Dr Susan Milner: Will women decide the outcome of the EU referendum?

Posted in: Brexit, Democracy and voter preference, European politics

Dr Susan Milner, Reader, Department of Politics, Languages and International Studies

Will women decide whether Britain stays in the European Union (EU) or leaves? As the campaign enters the critical final months, with opinion polls showing a very tight race, which way women will vote has become an increasingly important issue. Could they be the all- important swing voters on whom the result depends?

Let’s start with the raw numbers. There are around a million more female voters than male voters. Women live longer lives on average than men and make up 52% of the electorate.  More importantly, their longevity means that there are more women than men in the crucial ‘older voters’ category. Over-65s are a vital constituency because they are more likely to turn out to vote than young people: they were the age group with the highest turnout in the 2015 general election, when 78% of them voted compared to 43% of 18-24 year olds. Women make up nearly 56% of the over-65s electorate. Together with the fact that older voters tend to express more sceptical attitudes towards European integration, such figures might suggest that this important group of older women voters could tip the scales in favour of leaving the EU.

Yet that assumption is too quick. Women are in fact more likely to be undecided than men about the EU. In a February poll conducted by YouGov, 19% of women said they didn’t know whether Britain should remain or leave, compared to only 12% of men.  Women have been consistently less likely than men to express a firm opinion on EU membership: whereas 43% of men say they have made up their minds about which way to vote in the referendum, this figure drops to 29% for women. The proportion of women saying they are not sure about EU membership has been consistently around a quarter for the last few years, and according to the latest ICM poll has not been affected by the start of the official referendum campaign. Although some commentators argue that this gender gap simply reflects women’s greater reluctance to state opinions, rather than the fact that they have not made up their minds, the poll findings fit other evidence which suggests that women are indeed less engaged with the EU and therefore less likely to be informed about its institutions and policies.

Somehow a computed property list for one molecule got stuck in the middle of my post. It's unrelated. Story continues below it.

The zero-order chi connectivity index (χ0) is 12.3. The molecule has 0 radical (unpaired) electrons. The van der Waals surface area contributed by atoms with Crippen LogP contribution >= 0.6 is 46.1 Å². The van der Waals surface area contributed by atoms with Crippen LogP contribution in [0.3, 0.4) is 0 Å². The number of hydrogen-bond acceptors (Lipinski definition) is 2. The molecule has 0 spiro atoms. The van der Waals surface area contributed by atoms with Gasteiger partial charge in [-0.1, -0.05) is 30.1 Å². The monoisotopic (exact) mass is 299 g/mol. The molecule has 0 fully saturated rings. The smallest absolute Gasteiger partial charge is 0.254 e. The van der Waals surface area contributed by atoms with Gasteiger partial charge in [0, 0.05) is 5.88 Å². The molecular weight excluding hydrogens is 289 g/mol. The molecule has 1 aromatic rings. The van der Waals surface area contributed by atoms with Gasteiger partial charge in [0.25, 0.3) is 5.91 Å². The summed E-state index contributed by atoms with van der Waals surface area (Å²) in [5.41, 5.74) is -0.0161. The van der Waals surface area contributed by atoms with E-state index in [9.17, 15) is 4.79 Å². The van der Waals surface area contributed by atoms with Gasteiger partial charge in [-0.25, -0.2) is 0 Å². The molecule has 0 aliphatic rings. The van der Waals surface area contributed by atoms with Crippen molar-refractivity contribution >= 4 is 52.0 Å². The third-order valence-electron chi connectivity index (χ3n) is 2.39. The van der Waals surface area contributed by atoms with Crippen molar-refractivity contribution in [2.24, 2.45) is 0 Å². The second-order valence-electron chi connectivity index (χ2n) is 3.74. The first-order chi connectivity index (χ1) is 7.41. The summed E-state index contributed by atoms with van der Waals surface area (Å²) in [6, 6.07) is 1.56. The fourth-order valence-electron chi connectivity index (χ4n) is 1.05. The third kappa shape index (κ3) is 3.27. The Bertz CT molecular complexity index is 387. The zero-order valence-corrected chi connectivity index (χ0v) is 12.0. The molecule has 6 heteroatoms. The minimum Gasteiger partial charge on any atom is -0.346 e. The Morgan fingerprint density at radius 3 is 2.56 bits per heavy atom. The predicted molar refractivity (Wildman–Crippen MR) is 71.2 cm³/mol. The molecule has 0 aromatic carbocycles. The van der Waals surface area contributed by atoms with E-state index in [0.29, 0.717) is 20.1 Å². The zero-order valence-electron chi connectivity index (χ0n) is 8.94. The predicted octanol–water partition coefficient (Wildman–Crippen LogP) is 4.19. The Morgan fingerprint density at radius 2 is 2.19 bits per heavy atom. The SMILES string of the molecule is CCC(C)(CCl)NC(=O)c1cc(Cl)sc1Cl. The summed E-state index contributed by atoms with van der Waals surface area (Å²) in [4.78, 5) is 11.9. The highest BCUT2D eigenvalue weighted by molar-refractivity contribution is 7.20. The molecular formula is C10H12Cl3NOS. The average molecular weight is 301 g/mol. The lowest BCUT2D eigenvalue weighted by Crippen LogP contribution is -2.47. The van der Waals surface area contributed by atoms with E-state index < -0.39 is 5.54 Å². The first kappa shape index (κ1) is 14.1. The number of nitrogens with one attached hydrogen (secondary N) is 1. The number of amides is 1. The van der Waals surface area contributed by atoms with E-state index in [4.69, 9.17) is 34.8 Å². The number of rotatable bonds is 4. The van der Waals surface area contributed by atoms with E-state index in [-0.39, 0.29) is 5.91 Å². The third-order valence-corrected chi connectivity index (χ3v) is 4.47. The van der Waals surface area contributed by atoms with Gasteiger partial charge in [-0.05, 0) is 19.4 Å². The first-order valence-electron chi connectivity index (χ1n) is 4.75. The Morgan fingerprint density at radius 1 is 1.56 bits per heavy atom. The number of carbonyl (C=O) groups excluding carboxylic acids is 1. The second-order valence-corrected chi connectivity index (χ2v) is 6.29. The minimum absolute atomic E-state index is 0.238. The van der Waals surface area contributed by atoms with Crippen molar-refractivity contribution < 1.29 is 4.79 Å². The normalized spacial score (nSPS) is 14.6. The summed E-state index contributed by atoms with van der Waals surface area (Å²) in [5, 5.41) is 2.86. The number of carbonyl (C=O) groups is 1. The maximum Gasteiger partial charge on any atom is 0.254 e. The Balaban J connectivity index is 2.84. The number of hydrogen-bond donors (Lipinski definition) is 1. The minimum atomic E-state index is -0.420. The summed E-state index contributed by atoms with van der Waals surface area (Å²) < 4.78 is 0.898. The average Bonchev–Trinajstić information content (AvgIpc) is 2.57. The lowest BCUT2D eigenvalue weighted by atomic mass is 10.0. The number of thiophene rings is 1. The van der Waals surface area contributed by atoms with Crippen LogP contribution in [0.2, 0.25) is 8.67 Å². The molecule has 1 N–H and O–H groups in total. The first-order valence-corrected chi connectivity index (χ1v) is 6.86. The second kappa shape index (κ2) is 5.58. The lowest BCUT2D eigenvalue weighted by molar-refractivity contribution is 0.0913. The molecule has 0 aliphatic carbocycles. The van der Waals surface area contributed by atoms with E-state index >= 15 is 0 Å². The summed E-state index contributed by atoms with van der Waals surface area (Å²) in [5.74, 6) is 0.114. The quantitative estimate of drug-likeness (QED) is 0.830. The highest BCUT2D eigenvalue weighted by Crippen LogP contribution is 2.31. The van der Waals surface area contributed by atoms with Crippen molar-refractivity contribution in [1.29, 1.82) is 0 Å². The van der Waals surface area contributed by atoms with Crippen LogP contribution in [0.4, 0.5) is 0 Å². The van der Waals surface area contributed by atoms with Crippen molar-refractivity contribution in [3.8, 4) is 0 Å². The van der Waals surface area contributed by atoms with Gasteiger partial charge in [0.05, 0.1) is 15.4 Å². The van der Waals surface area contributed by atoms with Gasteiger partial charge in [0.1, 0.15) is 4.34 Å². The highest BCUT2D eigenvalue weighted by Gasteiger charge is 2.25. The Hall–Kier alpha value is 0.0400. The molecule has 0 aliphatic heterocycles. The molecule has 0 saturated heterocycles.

Deborah Mattinson of the public opinion organisation Britain Thinks argued earlier this year that it was surprising that campaigns had not yet targeted women voters. That has all changed recently with the formation of two opposing groups each aiming to persuade women to vote one way or another. The ‘Women In’ group, headed by business leaders and celebrities, was formed in January and focuses on economic issues, but has struggled to differentiate its programme from the mainstream ‘Britain Stronger in Europe’ group, which begs the question why a separate group is needed. The pro-withdrawal campaign group ‘Women for Britain’, seeking to strike a patriotic chord, received more media interest with its launch on International Women’s Day by employment minister Priti Patel, but perhaps not for the reasons she intended, as her attempt to claim the suffragette heritage was quickly snubbed by feminists and the Pankhurst family. Meanwhile, the recent divisions within the Conservative party have brought Mrs Patel further into the limelight, pitting her against pro-EU education and equalities minister Nicky Morgan as rival potential leading figures in the party.

Appealing to women voters seems like a sensible strategy given the need to sway the ‘don’t knows’, since the gap between the ‘leave’ and ‘remain’ positions appears to have closed. But working out what will convince women voters is far from straightforward. Politicians’ attempts to engage women in the 2010 and 2015 general elections led to more emphasis on jobs, childcare and ‘family’ issues in party manifestos (1); in 2015, this may help to explain the reduction in the gap between the proportions of men and women voting, compared to previous elections. In other words, there is some evidence that focusing on women’s concerns has the desired effect of mobilising them to vote.